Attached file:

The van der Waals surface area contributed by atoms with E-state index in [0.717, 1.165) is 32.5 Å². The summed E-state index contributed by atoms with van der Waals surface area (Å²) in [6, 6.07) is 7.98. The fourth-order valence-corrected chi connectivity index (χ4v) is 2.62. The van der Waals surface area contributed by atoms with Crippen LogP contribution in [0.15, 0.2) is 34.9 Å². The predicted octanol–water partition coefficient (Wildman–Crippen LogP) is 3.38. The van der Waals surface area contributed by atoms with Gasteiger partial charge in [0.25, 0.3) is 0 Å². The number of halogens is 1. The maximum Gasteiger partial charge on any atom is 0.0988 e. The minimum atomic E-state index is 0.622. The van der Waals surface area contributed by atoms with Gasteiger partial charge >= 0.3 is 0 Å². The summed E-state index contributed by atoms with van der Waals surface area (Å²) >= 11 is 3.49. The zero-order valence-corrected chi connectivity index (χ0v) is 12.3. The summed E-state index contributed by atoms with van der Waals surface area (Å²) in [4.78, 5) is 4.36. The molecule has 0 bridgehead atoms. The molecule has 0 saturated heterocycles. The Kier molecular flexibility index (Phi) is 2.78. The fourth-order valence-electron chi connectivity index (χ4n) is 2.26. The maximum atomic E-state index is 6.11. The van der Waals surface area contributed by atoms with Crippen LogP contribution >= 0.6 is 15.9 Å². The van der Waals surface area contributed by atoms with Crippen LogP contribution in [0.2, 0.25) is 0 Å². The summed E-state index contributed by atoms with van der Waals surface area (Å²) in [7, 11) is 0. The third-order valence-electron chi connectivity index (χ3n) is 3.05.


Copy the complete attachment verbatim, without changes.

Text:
The van der Waals surface area contributed by atoms with E-state index in [0.717, 1.165) is 32.5 Å². The summed E-state index contributed by atoms with van der Waals surface area (Å²) in [6, 6.07) is 7.98. The fourth-order valence-corrected chi connectivity index (χ4v) is 2.62. The van der Waals surface area contributed by atoms with Crippen LogP contribution in [0.15, 0.2) is 34.9 Å². The predicted octanol–water partition coefficient (Wildman–Crippen LogP) is 3.38. The van der Waals surface area contributed by atoms with Gasteiger partial charge in [0.25, 0.3) is 0 Å². The number of halogens is 1. The maximum Gasteiger partial charge on any atom is 0.0988 e. The minimum atomic E-state index is 0.622. The van der Waals surface area contributed by atoms with Gasteiger partial charge >= 0.3 is 0 Å². The summed E-state index contributed by atoms with van der Waals surface area (Å²) >= 11 is 3.49. The zero-order valence-corrected chi connectivity index (χ0v) is 12.3. The summed E-state index contributed by atoms with van der Waals surface area (Å²) in [4.78, 5) is 4.36. The molecule has 0 bridgehead atoms. The molecule has 0 saturated heterocycles. The Kier molecular flexibility index (Phi) is 2.78. The fourth-order valence-electron chi connectivity index (χ4n) is 2.26. The maximum atomic E-state index is 6.11. The van der Waals surface area contributed by atoms with Crippen LogP contribution >= 0.6 is 15.9 Å². The van der Waals surface area contributed by atoms with Crippen LogP contribution in [0.2, 0.25) is 0 Å². The summed E-state index contributed by atoms with van der Waals surface area (Å²) in [7, 11) is 0. The third-order valence-electron chi connectivity index (χ3n) is 3.05.